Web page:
Well, I believe that I did a pretty good job today. It did help that I did some research ahead of time on the Internet. I did find that the information that I found on the Internet was a great deal more user-friendly than 20 years ago when I was trying to find out more about Buddhism and came away with a bunch of talk about Nirvana, but no real knowledge or understanding of Buddhism. Some of the website that I found the most useful were: Buddhism in Thailand, Thai Buddhism, and An Interview with "Phra Frarang".
We went to pick up the monk today, and he brought along his assistant. He has been in the States for 10 years and a monk for 20 years. He is a Thai monk, but he lives in a temple run by the Laos people. We ended up being the first speakers after introduction because we needed to leave shortly after 11am so that the monk could eat before noon.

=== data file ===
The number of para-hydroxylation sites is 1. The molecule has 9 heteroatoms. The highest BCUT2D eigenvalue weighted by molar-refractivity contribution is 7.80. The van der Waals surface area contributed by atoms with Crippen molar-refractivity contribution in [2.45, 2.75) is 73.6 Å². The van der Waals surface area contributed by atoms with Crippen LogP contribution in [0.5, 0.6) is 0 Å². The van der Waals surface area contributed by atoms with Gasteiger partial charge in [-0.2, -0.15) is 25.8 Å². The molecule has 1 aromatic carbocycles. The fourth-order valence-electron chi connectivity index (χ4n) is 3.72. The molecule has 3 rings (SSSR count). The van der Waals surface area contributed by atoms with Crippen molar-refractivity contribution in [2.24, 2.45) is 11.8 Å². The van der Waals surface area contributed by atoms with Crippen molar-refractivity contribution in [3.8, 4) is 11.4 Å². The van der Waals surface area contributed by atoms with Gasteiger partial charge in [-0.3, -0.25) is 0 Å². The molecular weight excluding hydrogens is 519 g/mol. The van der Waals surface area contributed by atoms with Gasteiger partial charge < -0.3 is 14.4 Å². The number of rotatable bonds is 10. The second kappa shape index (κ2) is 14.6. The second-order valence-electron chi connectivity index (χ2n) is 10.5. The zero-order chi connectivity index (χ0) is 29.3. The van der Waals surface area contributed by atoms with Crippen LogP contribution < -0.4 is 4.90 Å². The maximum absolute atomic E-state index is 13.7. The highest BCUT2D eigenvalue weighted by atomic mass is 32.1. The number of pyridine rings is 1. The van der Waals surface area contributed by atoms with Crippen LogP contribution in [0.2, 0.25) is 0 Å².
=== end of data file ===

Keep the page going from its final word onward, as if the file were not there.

Some of the words that were used by the monk, I was not able to directly translate into English, but I believe that I got the gist of what he was saying across to the audience. My reading on the 227 tenets and the most important aspects of Buddhism helped me when the audience asked what some of the 227 tenets were. The monk related the four most important tenets which were no lying, cheating, or stealing, no killing of animals, even insects, no sexual acts, and living your life peacefully with an open mind and heart.
The audience was from the Lifelong Learning Institute and consisted mostly of elderly members of the community, but also included the mayor, the fire chief, and members of city council. The local newspaper people also attended.
The Buddhist expert members of the panel were a Jew turned Catholic turned Buddhist and a Catholic nun who had experiences in predominantly Buddhist countries in Asia. I did not get to hear them speak, but would be interested to know if they agreed with me with regard to my translation of the monk's words.